1. The purpose of the present investigation was to determine whether an abnormality of the renal papillary circulation is present in a well-established model of cirrhosis without ascites (carbon tetrachloride/phenobarbital).

2. Compared with the control animals, cirrhotic rats showed a reduced diuretic (61.0 ±5.1 versus 18.0 ±2.5%) and natriuretic (67.8 ±8.3 versus 29.6 ±3.6%) response to a volume expansion (3% body weight infusion of 0.9% NaCl). The volume expansion-induced increase in renal interstitial hydrostatic pressure was also blunted in the cirrhotic rats (control 9.3 ±0.9 versus cirrhotic 6.1±1.0 mmHg) and there were no differences in mean arterial blood pressure, renal blood flow or glomerular filtration rate between control and cirrhotic animals.

3. Papillary plasma flow was determined by the 125I-albumin accumulation technique and expressed as mlmin−1100 g−1. In the basal state, papillary plasma flow was significantly lower in cirrhotic rats (59.1 ±4.4, n = 9) than in the control animals (81.8 ±6.9, n = 9). An isotonic saline expansion similar to the one described above significantly increased papillary plasma flow in control rats (108.4±9.1, n = 7) but did not change it in cirrhotic rats (60.2 ±4.9, n = 6).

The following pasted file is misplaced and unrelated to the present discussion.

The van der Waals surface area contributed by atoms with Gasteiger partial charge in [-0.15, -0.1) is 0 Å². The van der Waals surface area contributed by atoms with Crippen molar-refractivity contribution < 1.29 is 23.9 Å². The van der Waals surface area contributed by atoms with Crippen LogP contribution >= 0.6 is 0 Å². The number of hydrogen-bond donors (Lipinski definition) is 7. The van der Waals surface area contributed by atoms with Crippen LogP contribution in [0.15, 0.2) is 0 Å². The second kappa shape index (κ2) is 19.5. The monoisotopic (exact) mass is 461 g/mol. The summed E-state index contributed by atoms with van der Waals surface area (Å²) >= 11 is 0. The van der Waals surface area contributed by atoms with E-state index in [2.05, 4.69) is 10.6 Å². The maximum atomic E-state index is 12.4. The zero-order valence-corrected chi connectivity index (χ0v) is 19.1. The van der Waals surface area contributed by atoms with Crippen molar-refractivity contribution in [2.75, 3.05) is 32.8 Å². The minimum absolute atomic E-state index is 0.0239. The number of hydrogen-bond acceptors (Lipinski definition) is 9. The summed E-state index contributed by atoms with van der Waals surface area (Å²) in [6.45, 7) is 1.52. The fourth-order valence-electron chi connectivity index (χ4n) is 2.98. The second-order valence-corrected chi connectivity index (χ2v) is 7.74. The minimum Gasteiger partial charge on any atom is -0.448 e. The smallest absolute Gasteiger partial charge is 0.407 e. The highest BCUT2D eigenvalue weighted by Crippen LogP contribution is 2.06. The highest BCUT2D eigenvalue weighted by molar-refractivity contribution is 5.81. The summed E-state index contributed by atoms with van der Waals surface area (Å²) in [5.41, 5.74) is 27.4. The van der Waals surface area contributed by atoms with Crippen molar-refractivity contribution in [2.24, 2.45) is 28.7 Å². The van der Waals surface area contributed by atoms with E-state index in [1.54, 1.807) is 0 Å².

4. Our results indicate the existence of a selective alteration in the renal papillary circulation in cirrhotic rats, both in the basal state and after a well-established vasodilatory stimulus. The reduced papillary plasma flow of the cirrhotic animals, probably mediated through changes in renal interstitial hydrostatic pressure, may participate in the sodium and water retention that precedes the development of ascites and may be an important mechanism mediating the blunted renal response to extracellular volume expansion.

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